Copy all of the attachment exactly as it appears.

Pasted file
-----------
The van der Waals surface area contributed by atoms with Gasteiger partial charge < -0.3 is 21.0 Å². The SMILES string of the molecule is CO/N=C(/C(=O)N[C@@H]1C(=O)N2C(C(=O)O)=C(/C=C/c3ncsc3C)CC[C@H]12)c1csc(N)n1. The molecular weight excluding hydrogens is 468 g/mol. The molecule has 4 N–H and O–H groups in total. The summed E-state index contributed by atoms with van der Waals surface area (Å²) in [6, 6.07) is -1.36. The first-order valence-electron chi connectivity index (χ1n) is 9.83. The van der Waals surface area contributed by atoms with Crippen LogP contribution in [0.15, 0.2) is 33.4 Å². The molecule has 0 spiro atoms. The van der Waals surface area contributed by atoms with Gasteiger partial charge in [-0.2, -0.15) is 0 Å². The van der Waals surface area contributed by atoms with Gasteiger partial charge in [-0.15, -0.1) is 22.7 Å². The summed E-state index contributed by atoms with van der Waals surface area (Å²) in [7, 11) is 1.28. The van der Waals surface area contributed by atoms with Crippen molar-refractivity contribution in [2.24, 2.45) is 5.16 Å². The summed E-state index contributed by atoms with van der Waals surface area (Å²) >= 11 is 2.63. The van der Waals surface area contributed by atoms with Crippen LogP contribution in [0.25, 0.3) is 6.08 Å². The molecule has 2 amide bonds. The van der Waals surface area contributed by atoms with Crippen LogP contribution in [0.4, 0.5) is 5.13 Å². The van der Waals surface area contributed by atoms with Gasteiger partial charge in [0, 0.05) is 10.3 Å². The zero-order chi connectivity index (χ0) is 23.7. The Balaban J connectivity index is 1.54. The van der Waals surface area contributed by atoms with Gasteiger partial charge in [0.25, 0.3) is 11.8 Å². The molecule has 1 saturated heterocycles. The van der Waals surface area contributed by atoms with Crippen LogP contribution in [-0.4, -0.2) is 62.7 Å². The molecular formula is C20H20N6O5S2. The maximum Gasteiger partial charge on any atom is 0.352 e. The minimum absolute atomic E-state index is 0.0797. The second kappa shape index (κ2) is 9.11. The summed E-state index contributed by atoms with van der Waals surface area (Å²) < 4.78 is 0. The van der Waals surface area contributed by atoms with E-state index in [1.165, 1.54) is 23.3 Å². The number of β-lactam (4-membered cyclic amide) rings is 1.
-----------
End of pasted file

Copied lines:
The van der Waals surface area contributed by atoms with Gasteiger partial charge < -0.3 is 21.0 Å². The SMILES string of the molecule is CO/N=C(/C(=O)N[C@@H]1C(=O)N2C(C(=O)O)=C(/C=C/c3ncsc3C)CC[C@H]12)c1csc(N)n1. The molecular weight excluding hydrogens is 468 g/mol. The molecule has 4 N–H and O–H groups in total. The summed E-state index contributed by atoms with van der Waals surface area (Å²) in [6, 6.07) is -1.36. The first-order valence-electron chi connectivity index (χ1n) is 9.83. The van der Waals surface area contributed by atoms with Crippen LogP contribution in [0.15, 0.2) is 33.4 Å². The molecule has 0 spiro atoms. The van der Waals surface area contributed by atoms with Gasteiger partial charge in [-0.2, -0.15) is 0 Å². The van der Waals surface area contributed by atoms with Gasteiger partial charge in [-0.15, -0.1) is 22.7 Å². The summed E-state index contributed by atoms with van der Waals surface area (Å²) in [7, 11) is 1.28. The van der Waals surface area contributed by atoms with Crippen molar-refractivity contribution in [2.24, 2.45) is 5.16 Å². The summed E-state index contributed by atoms with van der Waals surface area (Å²) >= 11 is 2.63. The van der Waals surface area contributed by atoms with Crippen LogP contribution in [0.25, 0.3) is 6.08 Å². The molecule has 2 amide bonds. The van der Waals surface area contributed by atoms with Crippen LogP contribution in [0.4, 0.5) is 5.13 Å². The van der Waals surface area contributed by atoms with Gasteiger partial charge in [0, 0.05) is 10.3 Å². The zero-order chi connectivity index (χ0) is 23.7. The Balaban J connectivity index is 1.54. The van der Waals surface area contributed by atoms with Gasteiger partial charge in [0.25, 0.3) is 11.8 Å². The molecule has 1 saturated heterocycles. The van der Waals surface area contributed by atoms with Crippen LogP contribution in [-0.4, -0.2) is 62.7 Å². The molecular formula is C20H20N6O5S2. The maximum Gasteiger partial charge on any atom is 0.352 e. The minimum absolute atomic E-state index is 0.0797. The second kappa shape index (κ2) is 9.11. The summed E-state index contributed by atoms with van der Waals surface area (Å²) < 4.78 is 0. The van der Waals surface area contributed by atoms with E-state index in [1.165, 1.54) is 23.3 Å². The number of β-lactam (4-membered cyclic amide) rings is 1.